Another cost of the budget surpluses

The previous conservative Australian government ran budget surpluses for 10 out 11 years between 1997 and 2007 and lauded them as the exemplar of fiscal prudence. Of-course, from a modern monetary theory (MMT) perspective it was clear that the fiscal drag embodied in this strategy undermined the capacity of the domestic private sector to save (given the current account deficits) and forced growth to be dependent on the increased indebtedness of the household sector. It was an unsustainable strategy. It also coincided with the government destroying significant components of private wealth as they paid out government bonds and slowed the issue of new debt to a trickle. The previous treasurer talked relentlessly about getting the public debt monkey of our backs. Well apart from it never being on our backs in the first place, we are now seeing some hidden manifestations of this squeeze on private wealth.

In its 2007-08 Annual Report, the Australian Office of Financial Management boasted that:

Overall, it appears that financial market participants adjusted without undue difficulty to the decline in the relative size of the Treasury Bond market for much of this period. Adjustments occurred in various ways. Some domestic investors reduced their holdings of Treasury Bonds by switching to other assets. Traders made greater use of derivatives (including Treasury Bond futures contracts) in adjusting their positions and managing interest rate risk. The market generally became more efficient in its use of the available stock of bonds … Another factor that may have facilitated the adjustment to a smaller relative supply of Treasury Bonds was a shift in investor preferences away from lower risk investments in order to achieve higher returns.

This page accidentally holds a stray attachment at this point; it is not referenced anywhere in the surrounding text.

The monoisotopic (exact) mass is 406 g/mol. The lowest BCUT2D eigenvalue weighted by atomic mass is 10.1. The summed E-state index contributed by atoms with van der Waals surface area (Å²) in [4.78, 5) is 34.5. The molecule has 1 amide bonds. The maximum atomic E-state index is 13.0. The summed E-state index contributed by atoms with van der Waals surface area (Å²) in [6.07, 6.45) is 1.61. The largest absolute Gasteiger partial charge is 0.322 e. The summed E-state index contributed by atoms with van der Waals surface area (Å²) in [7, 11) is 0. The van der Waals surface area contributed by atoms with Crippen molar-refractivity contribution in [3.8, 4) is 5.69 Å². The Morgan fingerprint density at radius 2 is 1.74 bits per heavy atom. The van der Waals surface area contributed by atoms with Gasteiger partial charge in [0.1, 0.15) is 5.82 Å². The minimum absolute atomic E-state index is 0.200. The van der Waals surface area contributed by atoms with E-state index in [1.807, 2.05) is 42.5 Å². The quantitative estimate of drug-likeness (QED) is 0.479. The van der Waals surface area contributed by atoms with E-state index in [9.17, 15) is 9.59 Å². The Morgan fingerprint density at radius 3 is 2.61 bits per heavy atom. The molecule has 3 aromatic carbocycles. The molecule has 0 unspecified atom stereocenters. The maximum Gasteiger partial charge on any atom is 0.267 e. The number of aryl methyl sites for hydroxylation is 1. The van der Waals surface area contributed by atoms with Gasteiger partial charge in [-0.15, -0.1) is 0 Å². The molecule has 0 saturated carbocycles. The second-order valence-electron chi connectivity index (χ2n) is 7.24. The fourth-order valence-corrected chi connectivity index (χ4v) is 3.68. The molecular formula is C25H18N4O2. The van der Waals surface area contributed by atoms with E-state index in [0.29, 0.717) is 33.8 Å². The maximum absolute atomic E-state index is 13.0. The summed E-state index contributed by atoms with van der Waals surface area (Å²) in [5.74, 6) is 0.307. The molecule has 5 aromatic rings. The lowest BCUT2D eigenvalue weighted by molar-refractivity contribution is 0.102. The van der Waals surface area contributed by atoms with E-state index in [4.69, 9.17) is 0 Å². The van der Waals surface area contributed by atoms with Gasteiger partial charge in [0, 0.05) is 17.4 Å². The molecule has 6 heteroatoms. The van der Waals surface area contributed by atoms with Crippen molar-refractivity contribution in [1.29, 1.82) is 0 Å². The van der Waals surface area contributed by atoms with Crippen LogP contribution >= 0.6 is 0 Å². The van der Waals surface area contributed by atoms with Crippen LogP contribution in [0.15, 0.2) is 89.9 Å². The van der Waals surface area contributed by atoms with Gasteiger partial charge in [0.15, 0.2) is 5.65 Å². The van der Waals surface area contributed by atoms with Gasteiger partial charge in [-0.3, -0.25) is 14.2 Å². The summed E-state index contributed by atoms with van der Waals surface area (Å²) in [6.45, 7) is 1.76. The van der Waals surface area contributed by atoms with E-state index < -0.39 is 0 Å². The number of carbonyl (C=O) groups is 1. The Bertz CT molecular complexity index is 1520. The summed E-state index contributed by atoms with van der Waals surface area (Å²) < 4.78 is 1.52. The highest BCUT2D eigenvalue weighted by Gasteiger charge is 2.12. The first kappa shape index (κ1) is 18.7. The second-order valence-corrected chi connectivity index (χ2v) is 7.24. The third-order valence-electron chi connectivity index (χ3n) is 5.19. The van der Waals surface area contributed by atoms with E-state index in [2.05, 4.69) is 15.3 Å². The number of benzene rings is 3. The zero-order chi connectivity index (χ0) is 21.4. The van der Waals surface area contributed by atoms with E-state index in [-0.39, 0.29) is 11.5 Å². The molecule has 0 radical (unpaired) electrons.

So no recognition that superannuation funds were squeezed by the lack of bonds available even if they desired lower risk positions. The thirst for higher risk was spawned by the growing neo-liberal push to liberalise superannuation funds in Australia. Many people little detailed knowledge or understanding were persuaded by glossy advertising that was provided for by both the industry and the government to move their superannuation assets into riskier positions.